If the Golden Calf was wrong, why not our golden tabernacle

Ki Tisa

Exodus 30:11-34:35

Numbers 19:1-22

I Kings 18:1-39

People often tell me things like, “I don’t believe in the God that you believe in” or “I’m a spiritual person, but I don’t believe in the Jewish concept of God the way you do.” They assume that because I’m a rabbi and a religious person that I must take literally the images of God in the Torah and in the prayer book. However, even the Torah itself warns us against taking images of God literally.

rabbi chai levyIn this week’s Torah portion, Ki Tisa, we read of the making of the Golden Calf. When the Israelites see that Moses is taking so long in coming down from Mount Sinai, they get nervous and seek to fill the void with an idol made of gold. Amid celebration, sacrifices and dancing, they say of the Golden Calf, “This is your god, Israel, who brought you out of the land of Egypt!”

Of course, we already were instructed in the Ten Commandments not to make sculptured images to depict the divine, and later in this parshah, we are again warned against idolatry and told specifically, “You shall not make molten gods for yourselves” (Ex. 34:17).

The Kotzker Rebbe, Rabbi Menachem Mendel of Kotzk (1787-1859), understands this verse to mean that we should not make a God for overselves that is fixed, static, a molten image. Today, unlike with our ancient ancestors who had come out of Egypt and were surrounded by peoples practicing idolatry, we are less tempted to create an idol like the Golden Calf. However, teaches the Kotzker Rebbe, idolatry still threatens us; if our concept of God is the same today as it was yesterday, then we’ve created an idol in our mind. We’ve built an image of God.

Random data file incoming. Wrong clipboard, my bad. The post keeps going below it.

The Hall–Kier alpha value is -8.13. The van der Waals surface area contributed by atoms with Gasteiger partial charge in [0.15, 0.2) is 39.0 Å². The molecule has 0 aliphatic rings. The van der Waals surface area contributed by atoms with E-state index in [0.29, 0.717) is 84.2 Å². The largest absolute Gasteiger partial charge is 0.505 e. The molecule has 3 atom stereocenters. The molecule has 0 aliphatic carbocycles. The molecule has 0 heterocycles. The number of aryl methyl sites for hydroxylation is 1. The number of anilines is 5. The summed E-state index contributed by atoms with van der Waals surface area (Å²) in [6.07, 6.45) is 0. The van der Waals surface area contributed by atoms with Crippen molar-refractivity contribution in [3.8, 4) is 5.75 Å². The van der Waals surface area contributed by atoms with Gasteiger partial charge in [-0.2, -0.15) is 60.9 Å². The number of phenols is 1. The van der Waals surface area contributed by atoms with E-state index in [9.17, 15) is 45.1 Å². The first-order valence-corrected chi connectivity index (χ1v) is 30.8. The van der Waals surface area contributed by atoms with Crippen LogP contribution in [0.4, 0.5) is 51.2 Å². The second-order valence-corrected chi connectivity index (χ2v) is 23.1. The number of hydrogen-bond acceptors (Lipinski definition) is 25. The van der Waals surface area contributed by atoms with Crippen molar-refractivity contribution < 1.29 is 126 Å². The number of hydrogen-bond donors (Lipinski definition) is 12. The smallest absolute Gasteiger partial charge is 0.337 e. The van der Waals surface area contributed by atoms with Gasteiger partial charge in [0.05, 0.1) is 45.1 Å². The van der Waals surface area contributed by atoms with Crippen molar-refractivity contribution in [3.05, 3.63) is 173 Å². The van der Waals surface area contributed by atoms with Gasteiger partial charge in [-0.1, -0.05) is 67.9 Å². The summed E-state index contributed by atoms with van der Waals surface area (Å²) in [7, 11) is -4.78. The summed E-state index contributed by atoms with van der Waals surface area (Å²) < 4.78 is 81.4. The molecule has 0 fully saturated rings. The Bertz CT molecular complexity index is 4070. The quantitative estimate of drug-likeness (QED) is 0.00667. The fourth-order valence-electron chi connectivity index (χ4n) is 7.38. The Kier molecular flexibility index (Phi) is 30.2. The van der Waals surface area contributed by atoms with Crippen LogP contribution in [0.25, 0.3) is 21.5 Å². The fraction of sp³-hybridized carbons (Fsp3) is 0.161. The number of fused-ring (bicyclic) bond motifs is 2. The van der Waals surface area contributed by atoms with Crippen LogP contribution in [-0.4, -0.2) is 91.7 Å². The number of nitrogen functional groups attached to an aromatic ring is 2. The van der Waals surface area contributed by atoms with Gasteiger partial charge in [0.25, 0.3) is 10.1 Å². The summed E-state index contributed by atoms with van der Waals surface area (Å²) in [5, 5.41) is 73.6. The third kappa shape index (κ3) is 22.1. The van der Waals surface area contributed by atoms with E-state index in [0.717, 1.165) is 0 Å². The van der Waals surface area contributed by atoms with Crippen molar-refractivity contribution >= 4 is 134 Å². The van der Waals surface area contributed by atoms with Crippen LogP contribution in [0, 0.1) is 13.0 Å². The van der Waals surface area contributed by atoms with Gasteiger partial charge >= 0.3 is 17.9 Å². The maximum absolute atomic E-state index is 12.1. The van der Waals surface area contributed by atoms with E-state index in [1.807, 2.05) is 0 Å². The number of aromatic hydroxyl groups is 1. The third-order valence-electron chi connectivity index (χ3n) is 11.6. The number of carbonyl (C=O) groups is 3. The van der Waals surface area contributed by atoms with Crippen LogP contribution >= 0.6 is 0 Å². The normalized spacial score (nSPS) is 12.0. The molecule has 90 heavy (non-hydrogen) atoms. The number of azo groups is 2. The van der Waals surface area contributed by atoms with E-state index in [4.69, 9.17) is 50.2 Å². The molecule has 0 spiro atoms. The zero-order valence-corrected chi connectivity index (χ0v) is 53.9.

The essence of idolatry is limiting God, thinking we can capture God in words or in images or in concepts, or thinking we can point to something finite and say “This is your god,” as the Israelites said of the Golden Calf. Even the words in the Torah, in rabbinic literature and in our liturgy can lead us to create graven images in our minds, if we forget that words are limited; words might try to express our experience of the divine, but they cannot capture God.

Interestingly, the episode of the Golden Calf takes place in the middle of a long section in the Torah in which God commands us to build the mishkan, that portable sanctuary we carried through the wilderness to create a dwelling place for God.

The holiest place in the mishkan, the place where God will dwell and speak, is filled with gold. The ark that holds the Ten Commandments, the menorah, the winged statues of cherubim over the ark — all are golden. The juxtaposition of the golden holy of holies with the Golden Calf might lead us to wonder: What’s the difference between them? Aren’t both containers for God? Why is one divinely sanctioned, while the other is the ultimate betrayal of God?

The difference is that the Golden Calf limits God, but the mishkan creates a space for God. The Golden Calf is an attempt to capture and contain God, emerging out of fear that we’d been abandoned, whereas the mishkan is the creating of a holy space to invite God’s presence into our lives.

The Torah recognizes that we have yearning to know God, but we can’t fully know God. And if we think we know God, we’ve created an idol. Just after the Golden Calf episode, Moses begs of God, “Let me know Your ways” (Ex 33:13) and “Let me behold Your Presence” (Ex 33:18). God responds by putting Moses in a cleft of the rock while passing by him, saying, “You will see My back, but My face must not be seen” (Ex. 33:23).

In the Hebrew, the word for back, achorai, also means “my after,” meaning that what Moses sees is not necessarily God’s back, but rather, the trace of God’s having been there with him. So it is with us — we can’t capture God in words or images, but we can make a space for God’s presence and know when God has been there.

Rabbi Chai Levy is associate rabbi at Congregation Kol Shofar in Tiburon.

Rabbi Chai Levy
Rabbi Chai Levy

Rabbi Chai Levy is the rabbi of Congregation Netivot Shalom in Berkeley.